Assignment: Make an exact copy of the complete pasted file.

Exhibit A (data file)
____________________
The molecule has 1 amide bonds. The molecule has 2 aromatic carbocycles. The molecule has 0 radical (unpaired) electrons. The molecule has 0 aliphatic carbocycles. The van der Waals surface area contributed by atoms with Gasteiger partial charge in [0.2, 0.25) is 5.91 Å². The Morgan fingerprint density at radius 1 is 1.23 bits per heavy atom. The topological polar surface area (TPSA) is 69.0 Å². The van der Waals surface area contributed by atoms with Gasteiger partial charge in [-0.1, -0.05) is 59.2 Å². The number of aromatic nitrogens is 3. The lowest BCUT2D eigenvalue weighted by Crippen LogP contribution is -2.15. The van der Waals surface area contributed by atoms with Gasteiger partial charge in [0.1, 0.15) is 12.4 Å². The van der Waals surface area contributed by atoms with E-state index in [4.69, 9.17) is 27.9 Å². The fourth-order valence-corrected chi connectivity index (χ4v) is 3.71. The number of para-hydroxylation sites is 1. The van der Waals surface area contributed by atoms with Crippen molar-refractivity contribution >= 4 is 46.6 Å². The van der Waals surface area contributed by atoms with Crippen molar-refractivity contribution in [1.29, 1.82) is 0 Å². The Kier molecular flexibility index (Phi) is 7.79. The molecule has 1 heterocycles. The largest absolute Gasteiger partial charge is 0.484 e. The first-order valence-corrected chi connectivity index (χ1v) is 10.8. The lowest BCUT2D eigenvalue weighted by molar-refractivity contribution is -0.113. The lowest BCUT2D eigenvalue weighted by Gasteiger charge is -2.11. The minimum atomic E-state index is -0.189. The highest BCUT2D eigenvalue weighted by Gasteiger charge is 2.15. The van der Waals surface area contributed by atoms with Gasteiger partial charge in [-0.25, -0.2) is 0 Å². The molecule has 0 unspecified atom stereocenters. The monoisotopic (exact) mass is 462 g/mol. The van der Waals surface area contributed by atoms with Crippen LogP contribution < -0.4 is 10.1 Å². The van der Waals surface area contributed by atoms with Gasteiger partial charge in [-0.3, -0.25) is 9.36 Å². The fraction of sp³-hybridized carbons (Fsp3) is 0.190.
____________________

The molecule has 1 amide bonds. The molecule has 2 aromatic carbocycles. The molecule has 0 radical (unpaired) electrons. The molecule has 0 aliphatic carbocycles. The van der Waals surface area contributed by atoms with Gasteiger partial charge in [0.2, 0.25) is 5.91 Å². The Morgan fingerprint density at radius 1 is 1.23 bits per heavy atom. The topological polar surface area (TPSA) is 69.0 Å². The van der Waals surface area contributed by atoms with Gasteiger partial charge in [-0.1, -0.05) is 59.2 Å². The number of aromatic nitrogens is 3. The lowest BCUT2D eigenvalue weighted by Crippen LogP contribution is -2.15. The van der Waals surface area contributed by atoms with Gasteiger partial charge in [0.1, 0.15) is 12.4 Å². The van der Waals surface area contributed by atoms with E-state index in [4.69, 9.17) is 27.9 Å². The fourth-order valence-corrected chi connectivity index (χ4v) is 3.71. The number of para-hydroxylation sites is 1. The van der Waals surface area contributed by atoms with Crippen molar-refractivity contribution >= 4 is 46.6 Å². The van der Waals surface area contributed by atoms with Crippen molar-refractivity contribution in [1.29, 1.82) is 0 Å². The Kier molecular flexibility index (Phi) is 7.79. The molecule has 1 heterocycles. The largest absolute Gasteiger partial charge is 0.484 e. The first-order valence-corrected chi connectivity index (χ1v) is 10.8. The lowest BCUT2D eigenvalue weighted by molar-refractivity contribution is -0.113. The lowest BCUT2D eigenvalue weighted by Gasteiger charge is -2.11. The minimum atomic E-state index is -0.189. The highest BCUT2D eigenvalue weighted by Gasteiger charge is 2.15. The van der Waals surface area contributed by atoms with Gasteiger partial charge in [-0.25, -0.2) is 0 Å². The molecule has 0 unspecified atom stereocenters. The monoisotopic (exact) mass is 462 g/mol. The van der Waals surface area contributed by atoms with Crippen LogP contribution < -0.4 is 10.1 Å². The van der Waals surface area contributed by atoms with Gasteiger partial charge in [-0.3, -0.25) is 9.36 Å². The fraction of sp³-hybridized carbons (Fsp3) is 0.190.